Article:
I noticed that the counter protests were generally focused as much or more on being anti-religion as they were on abortion at all.
“Religious Bigots Unwelcome In San Francisco.”
And it’s understandable, to an extent, since most of the signs and groups at the Walk were overtly religious and used religion as a primary reason for being pro-life.
The thing is, I think that the religious commonality really pulls the overall pro-life movement together, and I think religious faith gets people impassioned about the pro-life cause. I am sure if religion were left out of it entirely, the Walk overall would be much, much smaller. Also there’s a lot to be said for solidarity.
Even so, I can completely see how the speeches and signs and such can really alienate secular pro-lifers as well as people open to being pro-life who are not religious. After being involved with Secular Pro Life more this past year, the religiosity felt more obvious to me than before. There were also a few signs (though not many) that spoke about the sanctity of marriage between a man and a woman, and that just flat out annoyed me. That’s not the issue we’re here to address, and I don’t think it really does anything for the pro-life side. This isn’t supposed to be a Catholic or Protestant movement. It is supposed to be a pro-life movement which, yes, is comprised largely of Catholics and other Christians, but is comprised of others as well. If the goal is to spread the mentality that abortion should be restricted, going on tangents about gay marriage is useless at best, counter productive more likely. I believe these side issues are more likely to alienate potential pro-lifers than they are to draw the pro-life crowd closer together.
On a happier note, my boyfriend really got into the Walk. This is only his 2nd Walk, first time with signs, and he managed to hold his (and, often, mine, while I was taking pictures) high the whole time. He wanted to stand on the side nearest counter protesters and passers-by (as did I, as did my sister). He had a few people yell things at him specifically. One guy said “What dismemberment?!” and my boyfriend just said “Well, fetal dismemberment.” The guy walked away. Later a girl shouted at him “Well have you ever been circumcised?” He didn’t respond, because we all agreed it’s useless to get into any kind of verbal debates at a Walk. Only the most passionate people from both sides show up to begin with, and passionate people aren’t usually looking for a rational debate. They’ve already picked their sides. So my boyfriend didn’t say anything. I assume the girl meant that circumcision is a kind of dismemberment so my boyfriend can’t *really* think dismemberment is wrong and he’s a hypocrite to be anti-abortion. Or something. I could be wrong; that’s just what jumped to mind.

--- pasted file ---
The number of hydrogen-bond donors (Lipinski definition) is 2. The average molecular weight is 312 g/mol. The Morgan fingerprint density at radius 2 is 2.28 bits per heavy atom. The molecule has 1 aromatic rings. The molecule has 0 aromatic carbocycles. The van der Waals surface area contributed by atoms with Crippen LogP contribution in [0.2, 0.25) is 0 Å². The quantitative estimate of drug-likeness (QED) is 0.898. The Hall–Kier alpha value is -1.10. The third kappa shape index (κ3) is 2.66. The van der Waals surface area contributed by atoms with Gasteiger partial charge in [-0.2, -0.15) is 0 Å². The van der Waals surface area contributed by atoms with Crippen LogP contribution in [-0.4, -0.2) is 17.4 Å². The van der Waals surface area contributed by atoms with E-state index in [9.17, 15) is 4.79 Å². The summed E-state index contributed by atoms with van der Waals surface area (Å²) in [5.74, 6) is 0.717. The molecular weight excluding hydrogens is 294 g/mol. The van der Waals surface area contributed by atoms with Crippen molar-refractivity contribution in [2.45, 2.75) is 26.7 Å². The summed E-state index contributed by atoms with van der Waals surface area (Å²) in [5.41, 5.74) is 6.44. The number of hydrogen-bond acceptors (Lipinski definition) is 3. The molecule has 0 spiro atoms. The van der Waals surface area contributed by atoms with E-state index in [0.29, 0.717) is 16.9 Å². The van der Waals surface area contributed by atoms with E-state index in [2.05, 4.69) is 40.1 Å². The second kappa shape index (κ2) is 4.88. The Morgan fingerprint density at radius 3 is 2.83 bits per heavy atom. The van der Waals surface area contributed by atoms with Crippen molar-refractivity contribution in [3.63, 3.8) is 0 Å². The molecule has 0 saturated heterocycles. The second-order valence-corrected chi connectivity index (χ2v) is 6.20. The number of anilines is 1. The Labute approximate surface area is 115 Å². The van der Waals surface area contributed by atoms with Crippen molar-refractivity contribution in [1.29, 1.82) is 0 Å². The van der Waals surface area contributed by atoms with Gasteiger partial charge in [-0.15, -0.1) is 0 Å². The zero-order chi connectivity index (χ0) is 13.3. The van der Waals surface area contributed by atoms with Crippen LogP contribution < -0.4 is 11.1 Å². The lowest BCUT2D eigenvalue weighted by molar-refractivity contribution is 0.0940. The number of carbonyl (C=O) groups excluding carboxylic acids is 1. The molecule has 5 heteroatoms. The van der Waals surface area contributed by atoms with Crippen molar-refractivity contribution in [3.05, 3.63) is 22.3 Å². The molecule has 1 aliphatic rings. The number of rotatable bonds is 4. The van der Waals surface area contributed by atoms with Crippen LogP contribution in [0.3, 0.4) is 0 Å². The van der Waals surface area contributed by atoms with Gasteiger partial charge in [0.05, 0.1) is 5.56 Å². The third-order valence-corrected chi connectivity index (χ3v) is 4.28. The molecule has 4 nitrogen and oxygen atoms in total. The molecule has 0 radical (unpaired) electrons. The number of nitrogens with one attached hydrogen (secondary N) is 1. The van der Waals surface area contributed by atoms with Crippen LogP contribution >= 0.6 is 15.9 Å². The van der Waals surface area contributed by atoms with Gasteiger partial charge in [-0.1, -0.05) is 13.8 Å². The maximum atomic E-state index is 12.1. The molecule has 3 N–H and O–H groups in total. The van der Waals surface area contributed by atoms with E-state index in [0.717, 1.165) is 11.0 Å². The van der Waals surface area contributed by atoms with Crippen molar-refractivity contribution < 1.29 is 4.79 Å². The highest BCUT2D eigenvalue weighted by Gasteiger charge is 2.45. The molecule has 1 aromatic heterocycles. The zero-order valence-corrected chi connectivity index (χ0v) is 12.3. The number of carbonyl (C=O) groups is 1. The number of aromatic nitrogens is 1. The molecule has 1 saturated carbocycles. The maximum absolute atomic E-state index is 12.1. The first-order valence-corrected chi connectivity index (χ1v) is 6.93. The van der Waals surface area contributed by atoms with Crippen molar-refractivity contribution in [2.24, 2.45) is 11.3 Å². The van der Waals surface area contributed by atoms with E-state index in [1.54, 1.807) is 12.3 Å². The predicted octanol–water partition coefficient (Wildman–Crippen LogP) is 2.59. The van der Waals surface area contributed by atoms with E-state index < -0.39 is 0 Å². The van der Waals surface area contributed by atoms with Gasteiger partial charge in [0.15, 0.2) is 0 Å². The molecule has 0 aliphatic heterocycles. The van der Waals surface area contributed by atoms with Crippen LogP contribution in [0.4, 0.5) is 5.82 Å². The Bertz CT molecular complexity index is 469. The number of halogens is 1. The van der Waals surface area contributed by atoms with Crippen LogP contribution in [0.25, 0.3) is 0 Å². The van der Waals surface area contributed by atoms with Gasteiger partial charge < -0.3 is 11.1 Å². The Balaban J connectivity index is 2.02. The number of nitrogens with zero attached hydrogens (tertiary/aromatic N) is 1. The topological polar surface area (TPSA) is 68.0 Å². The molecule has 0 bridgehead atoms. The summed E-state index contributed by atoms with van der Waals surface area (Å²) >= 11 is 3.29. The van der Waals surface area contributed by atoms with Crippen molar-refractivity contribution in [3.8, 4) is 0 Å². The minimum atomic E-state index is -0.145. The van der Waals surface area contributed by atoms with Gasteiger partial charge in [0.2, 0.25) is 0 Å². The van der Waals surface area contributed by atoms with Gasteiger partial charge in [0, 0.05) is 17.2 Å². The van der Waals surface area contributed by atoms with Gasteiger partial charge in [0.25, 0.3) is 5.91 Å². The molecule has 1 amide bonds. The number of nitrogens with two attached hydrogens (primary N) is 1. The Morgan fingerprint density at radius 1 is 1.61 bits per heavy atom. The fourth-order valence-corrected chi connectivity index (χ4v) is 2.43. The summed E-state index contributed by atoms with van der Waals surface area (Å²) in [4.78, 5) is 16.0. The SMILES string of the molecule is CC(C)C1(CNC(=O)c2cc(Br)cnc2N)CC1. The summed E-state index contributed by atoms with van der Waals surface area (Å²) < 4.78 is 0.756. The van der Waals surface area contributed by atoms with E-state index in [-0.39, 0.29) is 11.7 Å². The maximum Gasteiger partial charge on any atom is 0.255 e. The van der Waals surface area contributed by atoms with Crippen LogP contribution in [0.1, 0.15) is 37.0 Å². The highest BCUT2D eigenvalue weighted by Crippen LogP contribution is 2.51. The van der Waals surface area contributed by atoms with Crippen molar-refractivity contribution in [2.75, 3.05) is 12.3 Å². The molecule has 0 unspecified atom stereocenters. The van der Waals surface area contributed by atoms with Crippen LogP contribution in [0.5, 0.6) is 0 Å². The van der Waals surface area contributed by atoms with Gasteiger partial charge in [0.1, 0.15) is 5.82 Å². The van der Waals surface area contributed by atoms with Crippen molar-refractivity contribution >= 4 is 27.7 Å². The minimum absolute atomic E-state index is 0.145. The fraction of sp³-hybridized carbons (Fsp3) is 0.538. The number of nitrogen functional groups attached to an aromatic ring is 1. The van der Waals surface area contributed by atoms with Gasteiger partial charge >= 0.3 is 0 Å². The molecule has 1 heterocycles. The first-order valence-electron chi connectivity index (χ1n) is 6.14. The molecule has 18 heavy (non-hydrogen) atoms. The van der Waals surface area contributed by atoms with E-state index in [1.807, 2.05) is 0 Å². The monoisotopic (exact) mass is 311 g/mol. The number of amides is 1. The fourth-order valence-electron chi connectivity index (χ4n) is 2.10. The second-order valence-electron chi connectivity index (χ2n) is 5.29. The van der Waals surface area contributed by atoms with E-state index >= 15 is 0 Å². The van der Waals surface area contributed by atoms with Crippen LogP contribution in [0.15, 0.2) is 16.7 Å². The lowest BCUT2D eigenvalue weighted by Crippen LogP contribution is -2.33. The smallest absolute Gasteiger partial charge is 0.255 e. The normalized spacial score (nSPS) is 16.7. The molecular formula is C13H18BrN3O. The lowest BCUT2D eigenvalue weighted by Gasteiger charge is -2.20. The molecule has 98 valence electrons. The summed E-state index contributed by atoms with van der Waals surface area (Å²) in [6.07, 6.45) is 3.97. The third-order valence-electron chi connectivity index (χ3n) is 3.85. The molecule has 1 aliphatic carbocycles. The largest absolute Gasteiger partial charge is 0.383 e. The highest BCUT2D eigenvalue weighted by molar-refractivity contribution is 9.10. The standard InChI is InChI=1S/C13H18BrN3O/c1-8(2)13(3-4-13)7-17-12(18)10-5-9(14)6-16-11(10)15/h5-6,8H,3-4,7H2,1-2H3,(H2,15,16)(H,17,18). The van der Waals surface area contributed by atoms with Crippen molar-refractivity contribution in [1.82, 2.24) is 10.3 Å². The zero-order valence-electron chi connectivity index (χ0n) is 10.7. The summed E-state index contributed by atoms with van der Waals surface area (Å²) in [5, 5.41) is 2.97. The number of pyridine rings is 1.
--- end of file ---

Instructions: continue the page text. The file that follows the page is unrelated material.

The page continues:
There were tens of thousands of pro-lifers there, compared to the 7500 that showed up for the first Walk for Life WC several years ago. I was pleased with how few of them responded directly to the counter protesters. The Walk for Life WC always encourages participants to uphold the standard of a peaceful demonstration, and this year was no exception. Overall it was a really good Walk. My sister is already plotting what kind of sign to make next year. 🙂
Though I am Catholic, I am consistently telling other pro-lifers that they need to also appeal to those who are not religious – not necessarily tamping down the religiosity, but to have a broader appeal. Thanks for having a blog, I'll be checking back often.
Glad you like the blog, and even more glad you understand the effectiveness of being a person of faith who can communicate to people with different beliefs.
Hmm… To me, circumcision and dismemberment are not same. But I glad that you had a good time. =)